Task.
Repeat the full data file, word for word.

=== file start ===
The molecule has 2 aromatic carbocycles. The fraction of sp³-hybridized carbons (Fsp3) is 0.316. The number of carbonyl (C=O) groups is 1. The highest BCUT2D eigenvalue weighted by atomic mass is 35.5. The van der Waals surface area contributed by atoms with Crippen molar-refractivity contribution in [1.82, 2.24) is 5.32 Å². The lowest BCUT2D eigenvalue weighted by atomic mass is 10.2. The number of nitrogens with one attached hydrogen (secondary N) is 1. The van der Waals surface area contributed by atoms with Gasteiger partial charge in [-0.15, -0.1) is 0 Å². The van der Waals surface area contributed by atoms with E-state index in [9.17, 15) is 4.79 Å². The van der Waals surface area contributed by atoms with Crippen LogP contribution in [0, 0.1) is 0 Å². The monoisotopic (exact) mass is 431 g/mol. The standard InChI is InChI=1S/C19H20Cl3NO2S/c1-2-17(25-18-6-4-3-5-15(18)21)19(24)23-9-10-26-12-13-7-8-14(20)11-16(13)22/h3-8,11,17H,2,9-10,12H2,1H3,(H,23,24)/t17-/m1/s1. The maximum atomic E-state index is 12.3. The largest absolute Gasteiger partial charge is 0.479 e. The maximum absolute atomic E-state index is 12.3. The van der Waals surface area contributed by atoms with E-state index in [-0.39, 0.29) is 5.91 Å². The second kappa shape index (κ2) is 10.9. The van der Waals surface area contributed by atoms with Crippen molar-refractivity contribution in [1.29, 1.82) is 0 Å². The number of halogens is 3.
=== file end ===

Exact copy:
The molecule has 2 aromatic carbocycles. The fraction of sp³-hybridized carbons (Fsp3) is 0.316. The number of carbonyl (C=O) groups is 1. The highest BCUT2D eigenvalue weighted by atomic mass is 35.5. The van der Waals surface area contributed by atoms with Crippen molar-refractivity contribution in [1.82, 2.24) is 5.32 Å². The lowest BCUT2D eigenvalue weighted by atomic mass is 10.2. The number of nitrogens with one attached hydrogen (secondary N) is 1. The van der Waals surface area contributed by atoms with Gasteiger partial charge in [-0.15, -0.1) is 0 Å². The van der Waals surface area contributed by atoms with E-state index in [9.17, 15) is 4.79 Å². The van der Waals surface area contributed by atoms with Crippen LogP contribution in [0, 0.1) is 0 Å². The monoisotopic (exact) mass is 431 g/mol. The standard InChI is InChI=1S/C19H20Cl3NO2S/c1-2-17(25-18-6-4-3-5-15(18)21)19(24)23-9-10-26-12-13-7-8-14(20)11-16(13)22/h3-8,11,17H,2,9-10,12H2,1H3,(H,23,24)/t17-/m1/s1. The maximum atomic E-state index is 12.3. The largest absolute Gasteiger partial charge is 0.479 e. The maximum absolute atomic E-state index is 12.3. The van der Waals surface area contributed by atoms with E-state index in [-0.39, 0.29) is 5.91 Å². The second kappa shape index (κ2) is 10.9. The van der Waals surface area contributed by atoms with Crippen molar-refractivity contribution in [1.29, 1.82) is 0 Å². The number of halogens is 3.